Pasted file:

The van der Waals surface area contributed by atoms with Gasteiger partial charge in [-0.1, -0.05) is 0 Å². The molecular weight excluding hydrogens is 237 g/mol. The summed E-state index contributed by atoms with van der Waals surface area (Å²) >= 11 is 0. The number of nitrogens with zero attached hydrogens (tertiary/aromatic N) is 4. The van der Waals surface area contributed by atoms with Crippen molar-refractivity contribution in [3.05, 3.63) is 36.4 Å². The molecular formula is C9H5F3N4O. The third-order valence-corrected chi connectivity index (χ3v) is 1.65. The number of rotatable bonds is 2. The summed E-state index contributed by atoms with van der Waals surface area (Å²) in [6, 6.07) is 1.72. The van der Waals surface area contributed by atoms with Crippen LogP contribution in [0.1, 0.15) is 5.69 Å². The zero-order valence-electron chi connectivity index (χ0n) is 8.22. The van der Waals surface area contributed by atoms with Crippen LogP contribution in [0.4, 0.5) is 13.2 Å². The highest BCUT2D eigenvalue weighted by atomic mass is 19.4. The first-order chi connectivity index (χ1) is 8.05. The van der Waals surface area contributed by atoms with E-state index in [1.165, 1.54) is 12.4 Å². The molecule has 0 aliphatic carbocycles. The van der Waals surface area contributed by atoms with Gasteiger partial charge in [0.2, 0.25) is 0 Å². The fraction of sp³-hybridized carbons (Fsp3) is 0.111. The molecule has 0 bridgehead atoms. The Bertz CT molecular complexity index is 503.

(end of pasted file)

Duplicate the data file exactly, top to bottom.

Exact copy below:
The van der Waals surface area contributed by atoms with Gasteiger partial charge in [-0.1, -0.05) is 0 Å². The molecular weight excluding hydrogens is 237 g/mol. The summed E-state index contributed by atoms with van der Waals surface area (Å²) >= 11 is 0. The number of nitrogens with zero attached hydrogens (tertiary/aromatic N) is 4. The van der Waals surface area contributed by atoms with Crippen molar-refractivity contribution in [3.05, 3.63) is 36.4 Å². The molecular formula is C9H5F3N4O. The third-order valence-corrected chi connectivity index (χ3v) is 1.65. The number of rotatable bonds is 2. The summed E-state index contributed by atoms with van der Waals surface area (Å²) in [6, 6.07) is 1.72. The van der Waals surface area contributed by atoms with Crippen LogP contribution in [0.1, 0.15) is 5.69 Å². The zero-order valence-electron chi connectivity index (χ0n) is 8.22. The van der Waals surface area contributed by atoms with Crippen LogP contribution in [0.4, 0.5) is 13.2 Å². The highest BCUT2D eigenvalue weighted by atomic mass is 19.4. The first-order chi connectivity index (χ1) is 8.05. The van der Waals surface area contributed by atoms with E-state index in [1.165, 1.54) is 12.4 Å². The molecule has 0 aliphatic carbocycles. The van der Waals surface area contributed by atoms with Gasteiger partial charge in [0.2, 0.25) is 0 Å². The fraction of sp³-hybridized carbons (Fsp3) is 0.111. The molecule has 0 bridgehead atoms. The Bertz CT molecular complexity index is 503.